In Part 2 of this series on editing, I want to focus on “big-picture” editing, which is called substantive or content editing. As explained briefly in my first post of the series, this type of editing will look different for fiction vs. nonfiction, but the overall purpose is the same in both: to focus on overarching problems with a manuscript and to view the manuscript as a whole. This is different than the other two types of editing–line editing and proofreading–which evaluate a manuscript in very small, often isolated, chunks.

First, let’s look at nonfiction.
The big-picture ideas for nonfiction editing (for books and articles) include the overall organization and presentation of the material as well as the flow and transition of paragraphs. No matter how a nonfiction piece is organized–Q & A or other interview style (for magazines), chronologically, in sequential steps, or as organized subtopics, clarity is paramount. An editor will be looking for ideas that need to be re-ordered within the manuscript and ways to make the thoughts flow as smoothly as possible.

Transitions between chapters and paragraphs are also important, so the work doesn’t end up looking disjointed. Within the chapters, each paragraph should have a strong topic sentence and only one theme. If there are random thoughts within your paragraphs, they should be corralled, and either moved to another paragraph or eliminated.

Editors will also look to see how your reference work, if applicable, fits into the body of your work. If you’re using illustrations, charts, statistics, etc. they need to be properly placed and aptly support your text.

Before sending your manuscript off to an editor, check to see that there are no holes in your logical presentation. Read it objectively with fresh eyes, making sure that you haven’t left any unanswered questions about your topic.

Now onto fiction. When content editing a work of fiction, some things the editor will look for are: how well the characters are developed; if the dialects of the characters are consistent throughout the book; if the story flows well from scene to scene; if the point of view remains consistent within scenes; if various techniques like flashbacks or dream sequences are used correctly and do not lead to confusion; overall pacing of the story; how well the story arc is developed; if the chapters’ beginnings and endings are written in such a way as to make you want to read more; how effectively the conflict is developed; the effectiveness of the story’s subplots, and if all the loose ends are tied up by the end of the story.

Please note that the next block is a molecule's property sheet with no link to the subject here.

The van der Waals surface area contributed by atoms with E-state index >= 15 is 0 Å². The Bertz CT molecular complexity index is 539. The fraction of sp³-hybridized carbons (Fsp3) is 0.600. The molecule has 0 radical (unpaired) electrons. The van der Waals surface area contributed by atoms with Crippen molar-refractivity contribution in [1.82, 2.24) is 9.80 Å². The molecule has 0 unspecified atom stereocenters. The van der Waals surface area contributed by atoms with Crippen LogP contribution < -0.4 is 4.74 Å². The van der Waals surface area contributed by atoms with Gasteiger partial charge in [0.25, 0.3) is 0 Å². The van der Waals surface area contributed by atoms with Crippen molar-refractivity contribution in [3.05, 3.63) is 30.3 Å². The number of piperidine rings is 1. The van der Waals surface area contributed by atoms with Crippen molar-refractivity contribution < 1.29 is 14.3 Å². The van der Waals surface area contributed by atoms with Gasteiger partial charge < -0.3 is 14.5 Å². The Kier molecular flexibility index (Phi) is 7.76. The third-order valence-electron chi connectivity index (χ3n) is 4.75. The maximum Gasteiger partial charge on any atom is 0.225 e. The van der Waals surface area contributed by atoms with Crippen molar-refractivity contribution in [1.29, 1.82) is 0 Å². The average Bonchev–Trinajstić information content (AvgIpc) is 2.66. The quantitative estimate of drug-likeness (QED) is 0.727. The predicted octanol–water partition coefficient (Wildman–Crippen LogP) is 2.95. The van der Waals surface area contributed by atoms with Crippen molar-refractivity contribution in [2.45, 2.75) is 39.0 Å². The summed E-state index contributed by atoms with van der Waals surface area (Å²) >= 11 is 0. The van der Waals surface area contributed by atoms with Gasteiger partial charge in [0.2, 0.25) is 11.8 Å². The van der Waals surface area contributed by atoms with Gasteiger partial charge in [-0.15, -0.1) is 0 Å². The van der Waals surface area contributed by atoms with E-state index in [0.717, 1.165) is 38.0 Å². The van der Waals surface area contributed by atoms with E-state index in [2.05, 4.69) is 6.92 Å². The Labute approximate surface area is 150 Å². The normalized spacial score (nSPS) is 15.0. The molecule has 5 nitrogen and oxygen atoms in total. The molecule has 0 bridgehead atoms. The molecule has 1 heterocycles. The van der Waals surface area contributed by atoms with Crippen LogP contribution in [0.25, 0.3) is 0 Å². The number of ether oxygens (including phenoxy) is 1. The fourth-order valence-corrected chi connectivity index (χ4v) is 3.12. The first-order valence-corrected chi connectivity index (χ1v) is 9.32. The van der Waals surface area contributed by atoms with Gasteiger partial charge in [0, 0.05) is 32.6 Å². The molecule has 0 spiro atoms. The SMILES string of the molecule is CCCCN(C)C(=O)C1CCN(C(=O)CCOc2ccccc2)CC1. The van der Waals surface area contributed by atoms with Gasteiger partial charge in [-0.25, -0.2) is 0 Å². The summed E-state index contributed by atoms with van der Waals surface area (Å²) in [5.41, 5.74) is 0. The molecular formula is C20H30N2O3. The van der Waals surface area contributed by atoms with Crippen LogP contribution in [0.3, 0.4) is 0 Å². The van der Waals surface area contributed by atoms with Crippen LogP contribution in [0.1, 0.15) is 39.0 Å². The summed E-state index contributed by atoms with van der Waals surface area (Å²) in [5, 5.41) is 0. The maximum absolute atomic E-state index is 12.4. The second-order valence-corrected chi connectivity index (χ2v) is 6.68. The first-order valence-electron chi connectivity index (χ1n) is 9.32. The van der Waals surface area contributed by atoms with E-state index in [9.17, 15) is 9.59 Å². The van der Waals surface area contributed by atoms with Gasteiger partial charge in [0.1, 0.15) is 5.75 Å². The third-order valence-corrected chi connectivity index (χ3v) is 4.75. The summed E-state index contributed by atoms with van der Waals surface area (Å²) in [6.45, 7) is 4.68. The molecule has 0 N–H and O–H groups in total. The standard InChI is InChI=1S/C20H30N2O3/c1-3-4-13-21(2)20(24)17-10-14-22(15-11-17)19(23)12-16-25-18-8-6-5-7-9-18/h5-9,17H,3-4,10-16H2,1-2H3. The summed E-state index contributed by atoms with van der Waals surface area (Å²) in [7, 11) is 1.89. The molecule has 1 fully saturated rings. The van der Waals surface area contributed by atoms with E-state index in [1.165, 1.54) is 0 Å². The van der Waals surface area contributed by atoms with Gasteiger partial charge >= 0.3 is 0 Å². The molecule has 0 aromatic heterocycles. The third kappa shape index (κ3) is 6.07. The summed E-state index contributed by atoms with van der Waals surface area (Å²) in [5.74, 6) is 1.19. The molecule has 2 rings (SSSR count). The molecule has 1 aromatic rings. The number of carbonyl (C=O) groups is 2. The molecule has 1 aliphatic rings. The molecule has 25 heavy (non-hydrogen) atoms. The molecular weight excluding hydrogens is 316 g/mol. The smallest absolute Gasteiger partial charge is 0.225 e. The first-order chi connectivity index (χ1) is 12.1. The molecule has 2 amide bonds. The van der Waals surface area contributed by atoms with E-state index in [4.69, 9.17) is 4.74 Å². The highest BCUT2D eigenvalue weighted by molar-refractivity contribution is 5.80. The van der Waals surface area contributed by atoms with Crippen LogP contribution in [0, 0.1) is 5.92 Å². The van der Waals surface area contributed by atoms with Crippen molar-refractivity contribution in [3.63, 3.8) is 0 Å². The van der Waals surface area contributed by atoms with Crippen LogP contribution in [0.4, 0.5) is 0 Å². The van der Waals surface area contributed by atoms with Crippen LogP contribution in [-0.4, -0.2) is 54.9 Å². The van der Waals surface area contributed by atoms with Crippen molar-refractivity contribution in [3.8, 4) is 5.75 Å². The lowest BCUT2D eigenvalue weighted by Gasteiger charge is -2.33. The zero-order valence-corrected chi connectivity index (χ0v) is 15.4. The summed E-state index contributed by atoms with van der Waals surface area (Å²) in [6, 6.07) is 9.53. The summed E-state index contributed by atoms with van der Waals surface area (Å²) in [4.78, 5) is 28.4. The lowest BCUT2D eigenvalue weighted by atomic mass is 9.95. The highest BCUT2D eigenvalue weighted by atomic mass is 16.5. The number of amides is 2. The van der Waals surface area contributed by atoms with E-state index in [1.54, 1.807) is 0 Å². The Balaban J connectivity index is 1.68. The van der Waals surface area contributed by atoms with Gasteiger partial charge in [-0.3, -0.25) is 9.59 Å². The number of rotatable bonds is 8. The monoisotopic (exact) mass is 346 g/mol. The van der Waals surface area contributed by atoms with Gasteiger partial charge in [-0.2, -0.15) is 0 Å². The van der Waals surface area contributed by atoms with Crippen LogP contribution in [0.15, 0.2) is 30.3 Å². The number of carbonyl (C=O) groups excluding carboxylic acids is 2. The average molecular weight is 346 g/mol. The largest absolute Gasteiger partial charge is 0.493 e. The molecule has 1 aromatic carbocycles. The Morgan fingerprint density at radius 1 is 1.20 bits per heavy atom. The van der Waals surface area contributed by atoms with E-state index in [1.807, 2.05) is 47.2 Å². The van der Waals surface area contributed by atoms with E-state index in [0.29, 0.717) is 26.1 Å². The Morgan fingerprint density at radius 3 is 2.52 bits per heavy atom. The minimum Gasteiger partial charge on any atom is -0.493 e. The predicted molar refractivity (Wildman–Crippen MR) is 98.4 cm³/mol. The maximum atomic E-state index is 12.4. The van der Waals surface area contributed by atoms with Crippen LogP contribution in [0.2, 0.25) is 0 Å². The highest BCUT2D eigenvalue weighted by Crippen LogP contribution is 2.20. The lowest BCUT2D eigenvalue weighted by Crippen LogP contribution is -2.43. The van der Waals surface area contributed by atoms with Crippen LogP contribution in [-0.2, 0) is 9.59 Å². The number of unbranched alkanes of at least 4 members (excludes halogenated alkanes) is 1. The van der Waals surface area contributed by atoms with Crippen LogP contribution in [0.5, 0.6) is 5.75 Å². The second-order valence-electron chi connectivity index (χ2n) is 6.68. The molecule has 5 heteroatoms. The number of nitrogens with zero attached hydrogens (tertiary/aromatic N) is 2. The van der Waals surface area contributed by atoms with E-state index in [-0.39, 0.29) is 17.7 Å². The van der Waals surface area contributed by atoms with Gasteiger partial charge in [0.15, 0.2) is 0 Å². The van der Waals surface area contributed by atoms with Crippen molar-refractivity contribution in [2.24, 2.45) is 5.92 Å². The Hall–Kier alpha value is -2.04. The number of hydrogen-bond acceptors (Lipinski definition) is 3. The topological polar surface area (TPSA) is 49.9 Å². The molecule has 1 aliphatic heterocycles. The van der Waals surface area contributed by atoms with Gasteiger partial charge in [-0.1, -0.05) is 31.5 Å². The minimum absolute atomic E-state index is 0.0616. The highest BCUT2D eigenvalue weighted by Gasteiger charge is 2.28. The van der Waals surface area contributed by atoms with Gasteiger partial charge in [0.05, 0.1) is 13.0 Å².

When you ask for a content edit, these are the things you should expect to be scrutinized in your manuscript. Often, when writing fiction, it’s easy to make a lot of assumptions about what the reader knows, or should know, from your writing. Things that may seem obvious to you may not be so to your reader. Having an editor review your manuscript will bring those areas to light so that your writing becomes more clear.

Before you send your manuscript off for a content edit, keep the above list in your mind as you’re reading through your story. Make sure you can check off each of those areas to the best of your ability. If there’s a certain area that you’re struggling with, like getting a flashback scene to work so that it fits into the flow of your story properly, let the editor know that ahead of time. Ask for suggestions for how you could make it better.

It’s sometimes hard for writers to stay open minded during this first editing phase, because this is where most of the slicing and dicing of a manuscript occurs. Your editor may suggest cutting entire scenes because they slow down the story too much, or you may be asked to rework a character because he’s not believable.

You obviously don’t have to do what the editor says, but at the same time, it’s helpful to not be closed minded, thinking only your way is correct. At least try the suggested edits and see if they strengthen the manuscript. This is where having an editor whom you trust (and get along with) becomes really important.

So, how do you find such a person? For a content edit, if at all possible, I highly suggest meeting with the potential editor, or at least having a phone call if an in-person meeting is not feasible. You will gain a much greater sense of confidence (or lack thereof) and rapport through an actual conversation versus email. It’s very important that you both are on the same page with your expectations and desire to make the manuscript the best it can be.

When it comes to locating a content editor, I recommend using referrals when possible. If you don’t know of anyone right off who can refer you to an editor, start asking around in your critique group and writing circles. You can also locate editors at writing conferences and workshops. You can find editors in market guides, but just make sure you screen carefully.

That’s all for now on content editing. Next post I’ll move onto what to expect when hiring a copy editor.